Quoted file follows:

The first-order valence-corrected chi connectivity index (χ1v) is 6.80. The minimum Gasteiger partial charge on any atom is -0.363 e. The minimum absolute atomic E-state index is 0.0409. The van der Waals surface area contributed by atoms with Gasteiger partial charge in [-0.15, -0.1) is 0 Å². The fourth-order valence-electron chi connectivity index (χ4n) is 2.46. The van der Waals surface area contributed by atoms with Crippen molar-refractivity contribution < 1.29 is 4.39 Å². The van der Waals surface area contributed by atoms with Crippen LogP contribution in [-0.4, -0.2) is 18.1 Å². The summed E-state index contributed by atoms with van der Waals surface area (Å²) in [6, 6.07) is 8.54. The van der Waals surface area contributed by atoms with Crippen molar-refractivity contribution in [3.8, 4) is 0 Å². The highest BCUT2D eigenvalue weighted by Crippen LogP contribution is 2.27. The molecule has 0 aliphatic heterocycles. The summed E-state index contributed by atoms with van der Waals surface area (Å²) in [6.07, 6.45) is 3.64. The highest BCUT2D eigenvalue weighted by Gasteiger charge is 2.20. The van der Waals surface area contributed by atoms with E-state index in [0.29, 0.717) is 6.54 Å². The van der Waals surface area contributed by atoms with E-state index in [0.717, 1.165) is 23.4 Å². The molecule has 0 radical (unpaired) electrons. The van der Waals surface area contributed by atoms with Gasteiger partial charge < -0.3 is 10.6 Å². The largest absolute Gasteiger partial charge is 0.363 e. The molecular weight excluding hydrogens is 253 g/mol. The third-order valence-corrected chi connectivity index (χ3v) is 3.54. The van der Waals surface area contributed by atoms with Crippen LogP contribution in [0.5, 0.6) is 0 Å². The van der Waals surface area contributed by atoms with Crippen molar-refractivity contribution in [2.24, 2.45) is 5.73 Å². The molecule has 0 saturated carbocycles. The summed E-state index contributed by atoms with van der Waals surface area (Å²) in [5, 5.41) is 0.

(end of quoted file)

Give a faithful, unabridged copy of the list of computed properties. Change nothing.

The first-order valence-corrected chi connectivity index (χ1v) is 6.80. The minimum Gasteiger partial charge on any atom is -0.363 e. The minimum absolute atomic E-state index is 0.0409. The van der Waals surface area contributed by atoms with Gasteiger partial charge in [-0.15, -0.1) is 0 Å². The fourth-order valence-electron chi connectivity index (χ4n) is 2.46. The van der Waals surface area contributed by atoms with Crippen molar-refractivity contribution < 1.29 is 4.39 Å². The van der Waals surface area contributed by atoms with Crippen LogP contribution in [-0.4, -0.2) is 18.1 Å². The summed E-state index contributed by atoms with van der Waals surface area (Å²) in [6, 6.07) is 8.54. The van der Waals surface area contributed by atoms with Crippen molar-refractivity contribution in [3.8, 4) is 0 Å². The highest BCUT2D eigenvalue weighted by Crippen LogP contribution is 2.27. The molecule has 0 aliphatic heterocycles. The summed E-state index contributed by atoms with van der Waals surface area (Å²) in [6.07, 6.45) is 3.64. The highest BCUT2D eigenvalue weighted by Gasteiger charge is 2.20. The van der Waals surface area contributed by atoms with E-state index in [0.29, 0.717) is 6.54 Å². The van der Waals surface area contributed by atoms with E-state index in [0.717, 1.165) is 23.4 Å². The molecule has 0 radical (unpaired) electrons. The van der Waals surface area contributed by atoms with Gasteiger partial charge < -0.3 is 10.6 Å². The largest absolute Gasteiger partial charge is 0.363 e. The molecular weight excluding hydrogens is 253 g/mol. The third-order valence-corrected chi connectivity index (χ3v) is 3.54. The van der Waals surface area contributed by atoms with Crippen LogP contribution in [0.5, 0.6) is 0 Å². The van der Waals surface area contributed by atoms with Crippen molar-refractivity contribution in [2.24, 2.45) is 5.73 Å². The molecule has 0 saturated carbocycles. The summed E-state index contributed by atoms with van der Waals surface area (Å²) in [5, 5.41) is 0.